Fertilize dahlias monthly with a water-soluble, organic fertilizer that's formulated for flowers. Avoid using a high-nitrogen fertilizer, or you'll get lots of green growth with little flowering. Mulch with straw or shredded bark to keep weeds to a minimum and retain moisture. Water regularly, especially during dry periods. Cut blossoms for indoor flower arrangements and remove old blossoms to encourage more branching and flower production. Despite a relatively short vase life, dahlias make gorgeous bouquets.

Overwintering

Dahlias are tender annuals, but you can overwinter them pretty easily. In fall, after the first frost has blackened the foliage, cut off all but 2 to 4 inches of top growth, and carefully dig tubers without damaging them. Allow tubers to dry for a few days in a frost-free location, out of direct sunlight. Once dried, remove any excess soil, leaving 1 to 2 inches of stem. Store each clump of tubers in a ventilated box or basket. Fill the box with slightly moistened sand, peat moss or vermiculite and place it in a cool, dry location with temperatures that remain between 45 and 55 degrees F. Check tubers periodically through winter for rotting and drying out. If the tubers appear shriveled, mist them lightly with water. If any start to rot, trim the rotted portion of the clump so it won't spread. The tubers are fragile, so be careful when handling them.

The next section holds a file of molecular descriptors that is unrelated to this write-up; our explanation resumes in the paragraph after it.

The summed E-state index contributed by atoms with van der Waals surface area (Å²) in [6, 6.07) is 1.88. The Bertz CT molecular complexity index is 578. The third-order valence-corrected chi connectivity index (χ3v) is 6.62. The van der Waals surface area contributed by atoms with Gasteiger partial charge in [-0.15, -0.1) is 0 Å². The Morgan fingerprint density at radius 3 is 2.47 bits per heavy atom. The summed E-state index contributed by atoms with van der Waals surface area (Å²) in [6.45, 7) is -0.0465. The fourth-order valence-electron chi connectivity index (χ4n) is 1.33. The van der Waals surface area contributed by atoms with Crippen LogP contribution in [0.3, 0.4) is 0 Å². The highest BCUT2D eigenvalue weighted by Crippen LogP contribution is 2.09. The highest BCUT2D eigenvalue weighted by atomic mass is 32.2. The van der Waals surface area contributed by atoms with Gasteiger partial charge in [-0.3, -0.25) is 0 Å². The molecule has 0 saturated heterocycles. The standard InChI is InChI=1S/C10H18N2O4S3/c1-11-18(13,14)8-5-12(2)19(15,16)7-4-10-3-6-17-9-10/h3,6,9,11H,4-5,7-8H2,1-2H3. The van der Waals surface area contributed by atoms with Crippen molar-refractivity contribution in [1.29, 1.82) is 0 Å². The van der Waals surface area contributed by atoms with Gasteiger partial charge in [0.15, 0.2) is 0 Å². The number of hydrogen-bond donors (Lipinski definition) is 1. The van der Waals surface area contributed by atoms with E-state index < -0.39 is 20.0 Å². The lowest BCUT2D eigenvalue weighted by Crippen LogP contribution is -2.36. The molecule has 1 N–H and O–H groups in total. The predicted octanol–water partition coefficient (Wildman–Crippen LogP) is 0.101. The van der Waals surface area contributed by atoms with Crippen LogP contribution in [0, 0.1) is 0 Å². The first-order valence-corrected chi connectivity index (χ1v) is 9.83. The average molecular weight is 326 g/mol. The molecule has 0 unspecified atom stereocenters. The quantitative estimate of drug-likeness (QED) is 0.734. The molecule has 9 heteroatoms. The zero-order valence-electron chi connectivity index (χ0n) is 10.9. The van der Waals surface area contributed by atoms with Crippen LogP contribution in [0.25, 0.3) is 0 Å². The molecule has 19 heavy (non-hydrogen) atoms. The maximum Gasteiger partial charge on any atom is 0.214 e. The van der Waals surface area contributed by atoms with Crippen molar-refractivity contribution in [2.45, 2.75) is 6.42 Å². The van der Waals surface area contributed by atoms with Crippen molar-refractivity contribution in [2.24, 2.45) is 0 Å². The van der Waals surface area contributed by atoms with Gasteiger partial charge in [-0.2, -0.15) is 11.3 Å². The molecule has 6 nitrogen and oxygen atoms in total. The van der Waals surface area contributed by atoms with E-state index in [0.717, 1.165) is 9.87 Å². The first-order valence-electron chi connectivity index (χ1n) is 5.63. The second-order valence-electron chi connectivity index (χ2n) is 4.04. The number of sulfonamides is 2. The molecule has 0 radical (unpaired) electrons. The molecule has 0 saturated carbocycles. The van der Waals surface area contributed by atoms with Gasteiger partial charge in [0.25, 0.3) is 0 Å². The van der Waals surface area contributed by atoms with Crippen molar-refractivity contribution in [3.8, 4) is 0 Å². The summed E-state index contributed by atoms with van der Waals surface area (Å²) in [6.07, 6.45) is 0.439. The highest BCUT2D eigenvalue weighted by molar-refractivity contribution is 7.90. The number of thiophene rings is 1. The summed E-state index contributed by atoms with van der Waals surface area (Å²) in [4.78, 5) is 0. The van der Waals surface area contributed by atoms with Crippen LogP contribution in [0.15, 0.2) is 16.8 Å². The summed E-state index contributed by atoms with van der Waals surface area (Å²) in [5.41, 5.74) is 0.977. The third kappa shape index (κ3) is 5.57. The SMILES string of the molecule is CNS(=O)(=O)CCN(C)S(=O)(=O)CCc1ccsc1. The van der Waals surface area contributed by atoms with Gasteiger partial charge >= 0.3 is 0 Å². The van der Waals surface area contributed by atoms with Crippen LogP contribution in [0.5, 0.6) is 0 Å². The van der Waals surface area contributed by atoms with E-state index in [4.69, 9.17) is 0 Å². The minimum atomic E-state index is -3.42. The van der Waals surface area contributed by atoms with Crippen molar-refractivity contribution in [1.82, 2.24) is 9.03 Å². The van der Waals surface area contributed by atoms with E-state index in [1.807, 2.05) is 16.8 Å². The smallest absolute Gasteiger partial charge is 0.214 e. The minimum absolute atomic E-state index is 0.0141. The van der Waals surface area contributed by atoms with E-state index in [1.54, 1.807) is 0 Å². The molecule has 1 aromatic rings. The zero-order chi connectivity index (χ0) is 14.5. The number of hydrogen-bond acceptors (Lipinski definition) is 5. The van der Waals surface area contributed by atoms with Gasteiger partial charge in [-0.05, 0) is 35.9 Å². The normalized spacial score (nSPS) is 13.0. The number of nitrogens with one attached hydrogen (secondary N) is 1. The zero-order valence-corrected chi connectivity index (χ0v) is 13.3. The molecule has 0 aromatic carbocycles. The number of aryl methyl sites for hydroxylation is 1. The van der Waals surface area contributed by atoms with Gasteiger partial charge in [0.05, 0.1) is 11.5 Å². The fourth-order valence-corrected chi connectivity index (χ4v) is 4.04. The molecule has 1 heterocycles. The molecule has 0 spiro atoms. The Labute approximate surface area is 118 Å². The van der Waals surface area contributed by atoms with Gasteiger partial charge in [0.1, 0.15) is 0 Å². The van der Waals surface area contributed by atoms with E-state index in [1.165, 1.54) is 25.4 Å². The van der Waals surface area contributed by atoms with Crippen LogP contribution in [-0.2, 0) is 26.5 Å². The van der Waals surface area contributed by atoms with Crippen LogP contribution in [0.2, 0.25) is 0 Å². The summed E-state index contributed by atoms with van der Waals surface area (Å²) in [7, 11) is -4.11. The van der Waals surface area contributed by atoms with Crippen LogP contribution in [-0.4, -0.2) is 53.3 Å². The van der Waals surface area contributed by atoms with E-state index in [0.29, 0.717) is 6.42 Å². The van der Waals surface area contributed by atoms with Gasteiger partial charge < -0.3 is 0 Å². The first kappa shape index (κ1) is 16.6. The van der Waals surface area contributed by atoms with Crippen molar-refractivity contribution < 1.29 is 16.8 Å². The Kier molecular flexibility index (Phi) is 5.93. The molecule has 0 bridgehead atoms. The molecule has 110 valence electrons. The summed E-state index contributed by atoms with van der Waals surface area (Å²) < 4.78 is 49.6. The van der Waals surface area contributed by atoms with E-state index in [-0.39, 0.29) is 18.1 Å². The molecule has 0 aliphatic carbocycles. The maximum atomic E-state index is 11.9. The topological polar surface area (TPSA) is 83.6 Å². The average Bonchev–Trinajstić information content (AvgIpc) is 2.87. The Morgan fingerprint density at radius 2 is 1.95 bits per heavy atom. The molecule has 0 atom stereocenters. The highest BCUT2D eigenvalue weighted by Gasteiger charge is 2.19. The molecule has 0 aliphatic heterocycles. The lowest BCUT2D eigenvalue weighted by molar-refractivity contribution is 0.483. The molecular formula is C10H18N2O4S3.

When warm weather arrives, you can plant the overwintered tubers and begin the cycle again.

Slideshow: Overwintering

How to Save Dahlia Tubers for Another Year

Photos: Kathy LaLiberte

This is a dahlia called Who Dun It. I never thought I could like a flower that looked like this. Part of what I enjoy is the effect it has on people — the abundant blooms and their extravagant size is irresistible. The dahlia row in my cutting garden. I had several more colors last year. This year I limited it to Who Dun It and Black Narcissus. In early October the plants stood 6 feet tall and were still pumping out flowers. But a heavy frost was coming and they were doomed. Cut the dahlia stalks to the ground with pruning shears. The cut stalks. Some of the old stalks from last year are still in evidence. Removing one of the root balls, which averaged about 2 feet across and 15 inches deep. Dahlia tubers are brittle. Just the weight of this root ball resting on a tuber will snap it off. The soil was pretty wet, so it clung tightly to the tubers. If the soil is drier or a sandier texture, it will probably come away from the tubers more readily. Here we've gently dislodged some of the soil from the root ball (and broken a tuber in the process — see the white inside). It's not necessary to remove the soil, but it makes the root ball a bit lighter. In the spring, this clump should be teased apart to create multiple plants. I prefer to do that in the spring because it's almost impossible to separate the tubers without breaking them. Those breaks invite rot during the winter. The clumps get put into black plastic trash bags, tub trugs or other plastic containers. I keep the same varieties together in a bag — marking the clumps of tubers is difficult. The bags get gathered loosely at the top. I leave them partially open so there's some fresh air and moisture transfer. I store the bags on the floor, under the stairs in my unheated basement where it stays between 45 and 50 degree during the winter. Check on them a couple times during the winter. The tubers should stay firm and hydrated — like a potato. Mist them with a little water if they start to get too dry, though being on the dry side is better than too wet. Haul them out in late May and separate into smaller clumps for replanting. You can usually give away at least as many as you keep.